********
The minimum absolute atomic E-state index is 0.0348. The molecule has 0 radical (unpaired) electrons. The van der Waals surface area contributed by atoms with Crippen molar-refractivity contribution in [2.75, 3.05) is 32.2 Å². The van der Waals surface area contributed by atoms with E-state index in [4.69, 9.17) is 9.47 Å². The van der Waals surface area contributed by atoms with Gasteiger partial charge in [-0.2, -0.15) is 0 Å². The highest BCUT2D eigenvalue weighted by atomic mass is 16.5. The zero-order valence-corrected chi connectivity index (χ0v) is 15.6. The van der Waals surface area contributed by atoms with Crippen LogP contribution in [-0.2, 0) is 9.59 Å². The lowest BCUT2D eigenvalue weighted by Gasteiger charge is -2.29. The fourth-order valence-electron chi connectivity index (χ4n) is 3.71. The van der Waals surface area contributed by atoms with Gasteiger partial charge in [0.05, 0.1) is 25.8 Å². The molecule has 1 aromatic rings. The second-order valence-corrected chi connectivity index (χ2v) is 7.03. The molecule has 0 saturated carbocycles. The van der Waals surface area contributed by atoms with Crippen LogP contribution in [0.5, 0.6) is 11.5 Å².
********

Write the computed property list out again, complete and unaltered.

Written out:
The minimum absolute atomic E-state index is 0.0348. The molecule has 0 radical (unpaired) electrons. The van der Waals surface area contributed by atoms with Crippen molar-refractivity contribution in [2.75, 3.05) is 32.2 Å². The van der Waals surface area contributed by atoms with E-state index in [4.69, 9.17) is 9.47 Å². The van der Waals surface area contributed by atoms with Gasteiger partial charge in [-0.2, -0.15) is 0 Å². The highest BCUT2D eigenvalue weighted by atomic mass is 16.5. The zero-order valence-corrected chi connectivity index (χ0v) is 15.6. The van der Waals surface area contributed by atoms with Crippen LogP contribution in [-0.2, 0) is 9.59 Å². The lowest BCUT2D eigenvalue weighted by Gasteiger charge is -2.29. The fourth-order valence-electron chi connectivity index (χ4n) is 3.71. The van der Waals surface area contributed by atoms with Gasteiger partial charge in [0.05, 0.1) is 25.8 Å². The molecule has 1 aromatic rings. The second-order valence-corrected chi connectivity index (χ2v) is 7.03. The molecule has 0 saturated carbocycles. The van der Waals surface area contributed by atoms with Crippen LogP contribution in [0.5, 0.6) is 11.5 Å².